Taxonomy term

february 2014

Getting there and getting around Kentucky's Red River Gorge

Entry to Daniel Boone National Forest and the Red River Gorge is free. The nearest airports are in Lexington and Louisville, Ky., both about an hour away by car. Cincinnati is two hours away. Having a car is a must for getting to and driving around the Red. 
04 Feb 2016

Harvesting fog could bring water to millions

In northern Chile, as in many other parts of the world, freshwater is a limited commodity, but heavy fogs are a regular occurrence. For at least two decades, people in such areas have turned to fine mesh nets to harvest moisture from fog, but to date the nets have never been terribly efficient. Now, new research could greatly improve the nets’ efficiency, increasing the amount of water they’re able to capture.

14 Mar 2014

Travels in Geology: Walking toward Whitney: A journey through the Sierra High Country along the John Muir Trail

The hike to Mount Whitney traverses uninterrupted wilderness through three national parks — Sequoia, Kings Canyon and Yosemite — as well as national wilderness areas such as the Ansel Adams Wilderness and 13 different river drainages over which the ecosystems and geology continually shift. The trail brings you views of the imposing Ritter Range, the columnar-jointed basalt of Devils Postpile, red cinder cones and Yosemite’s iconic exfoliated domes. It’s not for the faint of heart (or the weak-kneed), but if you can make time for it, it’s a trip you’ll never forget.

05 Mar 2014

Benchmarks: March 27, 1964: The Good Friday Alaska Earthquake and Tsunamis

During the Cold War, many Americans lived in fear of the day their town would be shaken by an atomic bomb blast. On Good Friday 1964, some Alaskans thought that day had come. Beginning at 5:36 p.m., intense ground shaking continued for almost five minutes as the most powerful earthquake ever recorded in North America struck 22.5 kilometers beneath Prince William Sound, where the Pacific Plate is subducting beneath the North American Plate. The shaking — felt over an area of more than 1.3 million square kilometers — was so severe and long-lived that some survivors later said they first thought the Soviet Union had dropped a nuclear bomb on Anchorage, 120 kilometers northwest of the epicenter.

27 Feb 2014

Be aware and prepare

Hiking the full 340-kilometer length of the John Muir Trail (JMT) isn’t a beginner backpacking trip. Make sure you enjoy slowly plodding up switchbacks carrying a heavy pack for days before you start out on this weeks-long trek. That said, I met a surprising number of people for whom the JMT was their first wilderness foray, and as far as I know, they all survived.

26 Feb 2014

Getting there and getting around on the John Muir Trail

The best time to hike the John Muir Trail (JMT) is late summer. To plan your own adventure, start by reading up on the trek at various websites such as the Pacific Crest Trail Association’s JMT trail site ( and in guidebooks. Then, when you know when you want to go, procure your permits. To start in Yosemite, you can apply for permits through their lottery over the winter or get a permit for an alternate trailhead like we did.

26 Feb 2014

GPS measurements of ground inflation help forecast ash plumes

When Grimsvötn Volcano in Iceland erupted in May 2011, northern European airspace was closed for seven days and about 900 passenger flights were canceled. Scientists were charged with trying to read the volcano — to tell how high the ash plume would go and to figure out how long the violent eruption would last. Such features are hard to predict, but in a novel study, one research team has found a correlation between the height and composition of the Grimsvötn ash plume and ground deformation before and during the eruption. The findings, the team says, could improve volcanic plume dispersion models, which in turn could help air traffic managers determine when and where it’s safe to fly when volcanoes like Grimsvötn and Eyjafjallajökull suddenly erupt.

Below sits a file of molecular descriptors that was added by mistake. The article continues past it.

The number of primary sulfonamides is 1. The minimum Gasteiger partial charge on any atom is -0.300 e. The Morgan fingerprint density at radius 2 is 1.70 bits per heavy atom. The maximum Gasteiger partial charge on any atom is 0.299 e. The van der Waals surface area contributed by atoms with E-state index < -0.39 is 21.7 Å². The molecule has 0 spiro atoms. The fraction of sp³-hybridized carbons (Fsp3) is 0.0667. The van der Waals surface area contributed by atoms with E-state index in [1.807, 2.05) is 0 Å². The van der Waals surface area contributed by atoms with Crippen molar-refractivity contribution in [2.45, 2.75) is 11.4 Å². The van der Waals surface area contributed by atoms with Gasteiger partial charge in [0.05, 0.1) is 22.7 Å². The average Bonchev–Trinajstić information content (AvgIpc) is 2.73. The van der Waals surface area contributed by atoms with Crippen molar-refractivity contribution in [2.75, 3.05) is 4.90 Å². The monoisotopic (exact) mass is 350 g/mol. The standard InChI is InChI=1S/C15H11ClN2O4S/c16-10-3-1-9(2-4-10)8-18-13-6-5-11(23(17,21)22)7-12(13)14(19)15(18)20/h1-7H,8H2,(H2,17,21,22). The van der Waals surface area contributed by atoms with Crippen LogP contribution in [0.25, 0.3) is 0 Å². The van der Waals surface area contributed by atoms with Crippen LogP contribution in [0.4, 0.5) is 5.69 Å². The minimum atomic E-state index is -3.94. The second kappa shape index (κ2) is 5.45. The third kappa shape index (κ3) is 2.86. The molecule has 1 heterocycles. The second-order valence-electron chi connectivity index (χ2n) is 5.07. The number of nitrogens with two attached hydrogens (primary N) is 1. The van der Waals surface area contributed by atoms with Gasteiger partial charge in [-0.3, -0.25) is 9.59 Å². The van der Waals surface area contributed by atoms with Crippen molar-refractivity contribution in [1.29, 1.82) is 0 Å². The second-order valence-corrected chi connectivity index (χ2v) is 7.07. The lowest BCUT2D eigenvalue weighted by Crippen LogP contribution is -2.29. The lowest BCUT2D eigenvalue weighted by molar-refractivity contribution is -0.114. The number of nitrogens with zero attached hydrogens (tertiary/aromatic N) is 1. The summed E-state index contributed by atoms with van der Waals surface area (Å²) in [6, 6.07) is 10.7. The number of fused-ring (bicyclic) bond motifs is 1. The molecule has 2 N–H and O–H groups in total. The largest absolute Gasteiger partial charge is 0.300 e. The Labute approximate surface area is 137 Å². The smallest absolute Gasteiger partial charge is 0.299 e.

20 Feb 2014

Tsunamis from the sky: Can meteotsunamis be forecast?

The Great Lakes, along with the U.S. East Coast, the Mediterranean, Japan and many other parts of the world, have a long history of mysterious large waves striking unsuspecting coastlines. Such waves have characteristics similar to tsunamis triggered by earthquakes or landslides. Only recently, however, have scientists unraveled how a storm can create and propagate these far-traveling waves — called meteorological tsunamis or meteotsunamis. 

19 Feb 2014

A history of tsunami-like waves on the Great Lakes

Severe and deadly seiche events are rare on the Great Lakes. In the last century, about 10 major waves have hit the shores of the Great Lakes, but smaller anomalous waves occur much more frequently. Many of the deadliest have occurred on Lake Michigan, but Lakes Superior, Huron and Erie have also experienced them. In addition to the June 26, 1954, event, some others were: 

18 Feb 2014

A tsunami by many other names

Storm-triggered waves have been recognized and recorded around the world, including the U.S. where, in addition to the Great Lakes, they have occurred in New England, on the West Coast and on the Gulf Coast. In some parts of the world, they are common enough to have special names. In Croatia, the phenomenon is called Šćiga; in Malta, it is Milghuba; in Spain, Rissaga; in Japan, Abiki; and in Finland, Seebär. Scientists everywhere call them meteorological tsunamis, or meteotsunamis. Here are a few notable occurrences:

18 Feb 2014